Samsung's 850 Pro is already the fastest SATA SSD for professional workloads on the market, so raising the bar with the 860 Pro isn't an easy task. Samsung breathed new life into its Pro lineup with its new MJX controller paired with a new 64-layer 3D flash. The company claims the combination gives the 860 Pro increased speed, compatibility, reliability, and capacity.
Samsung's professional line of SATA SSDs may be fast, but they fell out of favor with enthusiasts back when the company released the 850 series. The 850 Pro came to market six months before the 850 EVO, but the EVO ended up dominating the consumer market for three years because it was less expensive and provided better performance in general applications. That confined the 850 Pro to the high-performance market.
In the meantime, we moved on to higher performance products as PCIe and NVMe SSDs trickled in. The 850 Pro soldiered on, unchallenged by SATA SSDs that only recently began to challenge the EVO in mainstream applications. Now Samsung plans to use the 860 Pro to fill the gap between the new 860 EVO and entry-level NVMe SSDs.
The laptop market has embraced SSDs, but they are still woefully absent from most pre-built desktop PCs. Many of those desktop systems can run professional applications, and those apps run best on systems with consistent storage performance. Unfortunately, most workstations still ship with a mechanical hard drive. In fact, the last full system tested we tested in the storage lab used a small SSD for a boot drive and a high-capacity HDD to store multimedia data. Those types of systems are a natural target for Samsung's new hefty Pro series.
For the last year, we've talked about how the NAND manufacturers, led by Samsung, were shifting focus over to 3-bit per cell (TLC) memory. In the second half of 2017 Samsung even showed us a technology roadmap that didn't mention any 2-bit per cell (MLC) memory after 2017. Samsung must have had fun playing along with the other NAND manufacturers. Now that the other fabs have also removed MLC from their roadmaps, Samsung decided to let the world know that it has new SSDs powered by 64-layer MLC flash.
Samsung's 860 Pro and EVO families span from 256GB up to 4TB. We'll focus on the 860 Pro because that's what we have in the lab, but we'll follow up with 860 EVO testing soon.
Samsung improved the Pro's top-line specifications slightly, but most of the gains come at low queue depths (not shown in the table above). The 860 Pro is one of the few SSDs that pushes up to 11,000 random read IOPS at a queue depth (QD) of 1. Samsung also improved sequential performance at low queue depths, but the biggest gains come between QD2 and QD4.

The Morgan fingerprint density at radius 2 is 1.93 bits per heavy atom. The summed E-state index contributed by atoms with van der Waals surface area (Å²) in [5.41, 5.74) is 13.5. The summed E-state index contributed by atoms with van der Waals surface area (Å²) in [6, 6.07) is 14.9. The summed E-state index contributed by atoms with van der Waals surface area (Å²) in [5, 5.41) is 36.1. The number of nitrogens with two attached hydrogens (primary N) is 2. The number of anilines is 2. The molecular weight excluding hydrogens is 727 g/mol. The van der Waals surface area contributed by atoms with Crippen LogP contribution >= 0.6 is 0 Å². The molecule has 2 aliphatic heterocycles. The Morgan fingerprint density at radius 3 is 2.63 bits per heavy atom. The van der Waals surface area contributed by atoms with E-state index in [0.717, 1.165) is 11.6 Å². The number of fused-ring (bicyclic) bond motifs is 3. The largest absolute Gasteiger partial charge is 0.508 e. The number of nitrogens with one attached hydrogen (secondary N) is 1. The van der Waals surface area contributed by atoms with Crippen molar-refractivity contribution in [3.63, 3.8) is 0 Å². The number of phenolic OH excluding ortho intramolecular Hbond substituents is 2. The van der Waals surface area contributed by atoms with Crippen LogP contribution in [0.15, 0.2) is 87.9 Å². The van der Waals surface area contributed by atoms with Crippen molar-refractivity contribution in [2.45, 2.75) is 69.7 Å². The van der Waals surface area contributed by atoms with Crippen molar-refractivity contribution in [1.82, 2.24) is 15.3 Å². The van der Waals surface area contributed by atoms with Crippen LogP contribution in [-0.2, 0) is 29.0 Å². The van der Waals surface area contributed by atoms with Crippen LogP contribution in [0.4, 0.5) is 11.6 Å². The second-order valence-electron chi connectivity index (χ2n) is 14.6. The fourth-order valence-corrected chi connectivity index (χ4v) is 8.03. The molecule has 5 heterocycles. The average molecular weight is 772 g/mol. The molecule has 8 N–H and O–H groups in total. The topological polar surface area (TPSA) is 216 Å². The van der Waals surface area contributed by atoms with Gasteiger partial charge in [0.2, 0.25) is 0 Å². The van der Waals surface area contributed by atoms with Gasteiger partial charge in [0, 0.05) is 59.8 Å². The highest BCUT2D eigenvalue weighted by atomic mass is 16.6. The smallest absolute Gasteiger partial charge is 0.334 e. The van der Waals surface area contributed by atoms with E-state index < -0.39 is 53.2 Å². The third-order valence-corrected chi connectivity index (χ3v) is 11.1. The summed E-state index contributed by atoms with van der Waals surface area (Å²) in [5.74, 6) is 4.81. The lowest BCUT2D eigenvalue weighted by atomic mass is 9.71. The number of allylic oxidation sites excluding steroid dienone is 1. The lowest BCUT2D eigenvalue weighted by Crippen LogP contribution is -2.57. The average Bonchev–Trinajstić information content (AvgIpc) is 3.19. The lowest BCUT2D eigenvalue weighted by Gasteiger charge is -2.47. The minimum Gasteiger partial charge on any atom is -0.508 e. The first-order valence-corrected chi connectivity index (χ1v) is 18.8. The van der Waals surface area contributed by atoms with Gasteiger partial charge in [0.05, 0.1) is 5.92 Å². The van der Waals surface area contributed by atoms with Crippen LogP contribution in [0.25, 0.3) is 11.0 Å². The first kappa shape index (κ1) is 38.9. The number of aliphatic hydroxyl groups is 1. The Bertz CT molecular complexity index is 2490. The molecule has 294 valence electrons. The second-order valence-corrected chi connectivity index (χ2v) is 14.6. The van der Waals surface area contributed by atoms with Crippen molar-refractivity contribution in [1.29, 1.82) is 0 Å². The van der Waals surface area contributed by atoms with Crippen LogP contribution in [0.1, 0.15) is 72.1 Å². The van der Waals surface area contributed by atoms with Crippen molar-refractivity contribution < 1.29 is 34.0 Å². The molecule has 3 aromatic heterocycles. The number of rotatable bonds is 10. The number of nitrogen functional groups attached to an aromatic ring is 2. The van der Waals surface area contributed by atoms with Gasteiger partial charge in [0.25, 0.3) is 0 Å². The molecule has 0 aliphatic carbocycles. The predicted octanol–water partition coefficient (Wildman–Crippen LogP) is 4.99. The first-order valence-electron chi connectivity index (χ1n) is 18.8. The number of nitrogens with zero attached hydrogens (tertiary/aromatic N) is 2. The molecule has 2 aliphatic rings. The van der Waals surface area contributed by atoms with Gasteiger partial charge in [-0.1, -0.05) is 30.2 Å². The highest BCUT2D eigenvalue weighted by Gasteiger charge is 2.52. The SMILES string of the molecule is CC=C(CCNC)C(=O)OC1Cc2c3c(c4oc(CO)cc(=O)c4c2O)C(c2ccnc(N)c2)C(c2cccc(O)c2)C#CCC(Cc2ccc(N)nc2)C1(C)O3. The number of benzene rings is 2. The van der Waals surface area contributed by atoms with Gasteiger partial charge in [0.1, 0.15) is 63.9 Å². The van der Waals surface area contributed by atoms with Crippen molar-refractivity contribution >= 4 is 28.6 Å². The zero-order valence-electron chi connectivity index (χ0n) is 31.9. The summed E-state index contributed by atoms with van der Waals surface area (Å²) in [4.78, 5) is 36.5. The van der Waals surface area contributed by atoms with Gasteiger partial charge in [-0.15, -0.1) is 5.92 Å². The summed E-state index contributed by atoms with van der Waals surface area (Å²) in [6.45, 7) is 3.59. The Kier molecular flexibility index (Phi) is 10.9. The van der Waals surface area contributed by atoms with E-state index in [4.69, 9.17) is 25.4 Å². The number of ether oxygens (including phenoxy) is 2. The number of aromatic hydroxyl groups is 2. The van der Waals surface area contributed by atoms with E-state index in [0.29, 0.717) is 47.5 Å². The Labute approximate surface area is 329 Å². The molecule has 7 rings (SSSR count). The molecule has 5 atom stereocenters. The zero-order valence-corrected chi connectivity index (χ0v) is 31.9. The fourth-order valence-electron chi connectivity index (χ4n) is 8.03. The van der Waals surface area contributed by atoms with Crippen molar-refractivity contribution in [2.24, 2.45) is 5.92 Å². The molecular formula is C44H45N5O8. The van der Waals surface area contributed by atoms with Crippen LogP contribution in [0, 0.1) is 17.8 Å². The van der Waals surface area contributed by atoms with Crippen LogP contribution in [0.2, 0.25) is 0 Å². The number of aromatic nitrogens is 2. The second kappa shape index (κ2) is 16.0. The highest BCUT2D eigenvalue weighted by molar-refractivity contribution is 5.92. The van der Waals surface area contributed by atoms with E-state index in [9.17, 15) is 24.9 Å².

Samsung claims 560/530MB/s of sequential read/write throughput for all capacities. Random performance is also the same regardless of capacity at 100,000/90,000 random read/write IOPS.
Samsung outfitted the 860 series with a new MJX controller that supports low-power DDR4 memory, so it obviously has a new integrated memory controller. Samsung isn't sharing specifics, but we suspect the company built the MJX controller on a smaller lithography that enables lower power consumption, cooler operation, and reduced manufacturing costs.
Samsung announced the production of fourth-gen V-NAND memory last year and claimed 64-layer NAND is 30% more energy efficient than its 48-layer predecessor. Samsung accomplished the feat by reducing the input voltage from 3.3 volts to just 2.5 volts. Samsung also claimed it had reduced the program time to 500 microseconds, which is 1.5X faster than the previous generation.
Out of the box, the 860 series will support hardware encryption with TCG Opal and Microsoft's eDrive. Samsung's other retail products have also had hardware encryption, but occasionally the company enables the feature through firmware updates after the SSDs are already on the market.
The firmware for the 860 Pro we're testing is early, but it is stable and mature enough for review purposes. We measured lower peak active and idle power consumption than the previous generation drive, but the 860 Pro appears to take longer to complete background activities. That increases the overall power consumption. Samsung says the 860 Pro will hit shelves this month, so the retail drives may ship with the RVM01B6Q firmware we tested.